From the harsh deserts of Northern Mexico to the rocky inclines of its many mountain ranges and the humid jungle of the south, Mexico has a climate that was made for housing all kinds of varied species.
The spider monkey (Ateles geoffroyi) is an adorable little creature with large eyes and gangly limbs. It’s native to the regions of Mexico that boast tropical rainforests and woodland. You’re quite likely to catch a glimpse of these adorable animals in the southern stretches of Mexico and, as they tend to hang out in groups, they’re fairly easy to spot!
Where to find them: Chiapas, Yucatán, Veracruz and any dense jungle areas.
This creature is very strange-looking, and in critical danger of extinction. In fact, the species is practically the poster child for Mexican wildlife preservation. Typically found inhabiting the rivers and lakes of Central Mexico (although now it’s pretty much only found in Xochimilco), the name axolotl (Ambystoma mexicanum) has its roots in Nahuatl.
Where to find them: Xochimilco.
The cacomistle (Bassariscus sumichrasti), sometimes written cacomiztle or cacomixtle, is a native Mexican mammal that is similar in appearance to a monkey crossed with a cat and a raccoon. Yes, really! These furry little fiends owe their name to the Aztec language Nahuatl and are most frequently spotted in the southeastern jungles. They’re nocturnal and love to hang out in trees, jumping from branch to branch with ease.
Where to find them: Southern Mexico.
Back to mammals with the Mexican prairie dog (Cynomys mexicanus), which is neither a dog nor an inhabitant of the prairies. Typically found in small clusters in northern states, the Mexican prairie dog is actually far closer related to the groundhog than it is to any kind of dog. Plus, they live in warrens, not kennels. While it’s been treated as a pest in the past, it’s actually key to the ecosystems where it lives and is currently endangered.
Where to find them: Coahuila, Nuevo León, San Luis Potosí and Zacatecas.
Mainly active at night, the ocelot (Leopardus pardalis) is a slinky and elusive big cat that loves to sleep in trees during the day. Often the ocelot is confused at first for a tiny jaguar, given that they have many similar features. These animals are found across South America and in some Caribbean islands.
Where to find them: Oaxaca, Chiapas, Veracruz, Tabasco and Yucatán.
Known as vaquita marina in Spanish (literally meaning ‘sea cow’), the vaquita porpoise (Phocoena sinus) is one of the smallest cetaceans in the world, and the most endangered. In fact, given that the latest figures show there are only 30 left in the wild, it’s practically impossible to see one in its natural habitat. Spotting a vaquita porpoise in Mexico’s Gulf of California would certainly be an unforgettable experience.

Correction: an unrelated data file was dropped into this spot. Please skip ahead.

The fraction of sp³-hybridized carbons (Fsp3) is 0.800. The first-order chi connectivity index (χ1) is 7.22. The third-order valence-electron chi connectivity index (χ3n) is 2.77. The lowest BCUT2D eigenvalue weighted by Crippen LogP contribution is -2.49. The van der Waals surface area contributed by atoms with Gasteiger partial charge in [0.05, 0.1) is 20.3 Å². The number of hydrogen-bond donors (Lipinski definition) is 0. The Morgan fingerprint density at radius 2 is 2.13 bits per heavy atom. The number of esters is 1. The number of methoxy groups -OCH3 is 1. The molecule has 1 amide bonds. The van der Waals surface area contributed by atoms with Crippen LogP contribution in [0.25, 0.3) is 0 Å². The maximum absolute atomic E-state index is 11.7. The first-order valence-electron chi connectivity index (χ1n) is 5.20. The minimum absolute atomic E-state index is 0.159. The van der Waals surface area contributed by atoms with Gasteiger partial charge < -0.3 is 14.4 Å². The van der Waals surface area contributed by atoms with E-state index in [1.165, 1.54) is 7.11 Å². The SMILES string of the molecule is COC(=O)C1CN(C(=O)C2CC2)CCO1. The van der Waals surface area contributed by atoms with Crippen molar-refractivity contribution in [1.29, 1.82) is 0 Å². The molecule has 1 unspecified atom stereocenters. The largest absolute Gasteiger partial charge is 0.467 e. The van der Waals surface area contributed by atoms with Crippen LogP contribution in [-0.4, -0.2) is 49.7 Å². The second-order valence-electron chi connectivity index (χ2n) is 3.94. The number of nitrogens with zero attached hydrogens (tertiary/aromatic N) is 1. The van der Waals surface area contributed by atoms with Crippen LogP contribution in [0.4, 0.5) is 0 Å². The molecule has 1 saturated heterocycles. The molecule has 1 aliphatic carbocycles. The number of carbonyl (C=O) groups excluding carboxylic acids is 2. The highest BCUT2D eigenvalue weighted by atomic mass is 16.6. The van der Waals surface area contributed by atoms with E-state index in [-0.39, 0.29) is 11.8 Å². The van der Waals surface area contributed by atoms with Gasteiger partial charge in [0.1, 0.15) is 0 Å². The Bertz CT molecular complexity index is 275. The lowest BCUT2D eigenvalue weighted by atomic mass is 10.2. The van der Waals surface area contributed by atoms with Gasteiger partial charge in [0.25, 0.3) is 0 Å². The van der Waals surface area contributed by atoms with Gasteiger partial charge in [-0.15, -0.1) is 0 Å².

Where to find them: The Gulf of California.
Members of the raccoon family, the coati is a pretty cute-looking animal with a long nose, distinctive markings and strong double-jointed limbs. As a result of their physiology, they love to dig and are exceptionally smart. Coatis are principally threatened by unregulated hunting and the destruction of their natural habitat, and worries abound over their future survival.
Where to find them: Forests of Oaxaca, Chiapas, Tabasco, Campeche, Yucatán or Quintana Roo.
The cenzontle (Mimus polyglottos), also known as the northern mockingbird, has a remarkable talent and ability to copy the calls of other birds, animals and even people. While they’re found pretty much all over Mexico, North America and even in Cuba, they’re somewhat of a rarity in Europe.
Where to find them: Northern Mexico.
The Mexican grey wolf (Canis lupus baileyi) only grows to around the size of a large domestic dog, but, as with other wolf breeds, they run and hunt in packs and can be incredibly vicious. They were once extremely endangered, but captivity and breeding efforts in the 1970s ensured their continued survival.
Where to find them: Typically in Northern Mexico, near the US border.
This is perhaps the easiest native animal spot, because the xoloitzcuintli is actually a domestic dog breed. An icon of Mexico, these odd-looking hairless dogs are typically black in color, although often they have patches of white skin. Despite being hairless, they sometimes get tufts of hair on the tops of their heads. The xoloitzcuintli was both eaten by the Aztecs and regarded as a guardian and protector. They continue to be a prized and very expensive pet in modern Mexico.
Where to find them: All over Mexico.
Finally, we round off our guide with another native bird that is somewhat more colorful and vibrant than the aforementioned cenzontle. Part of the trogon family, the quetzal likes to live in tropical highlands. There are a few different kinds of quetzal, and many of the species can be found in the very south of the US, in Mexico and even in Guatemala. Quetzal in Nahuatl translates loosely to ‘large brilliant tail feather.’
Where to find them: All over Mexico, in humid forests and wooded areas.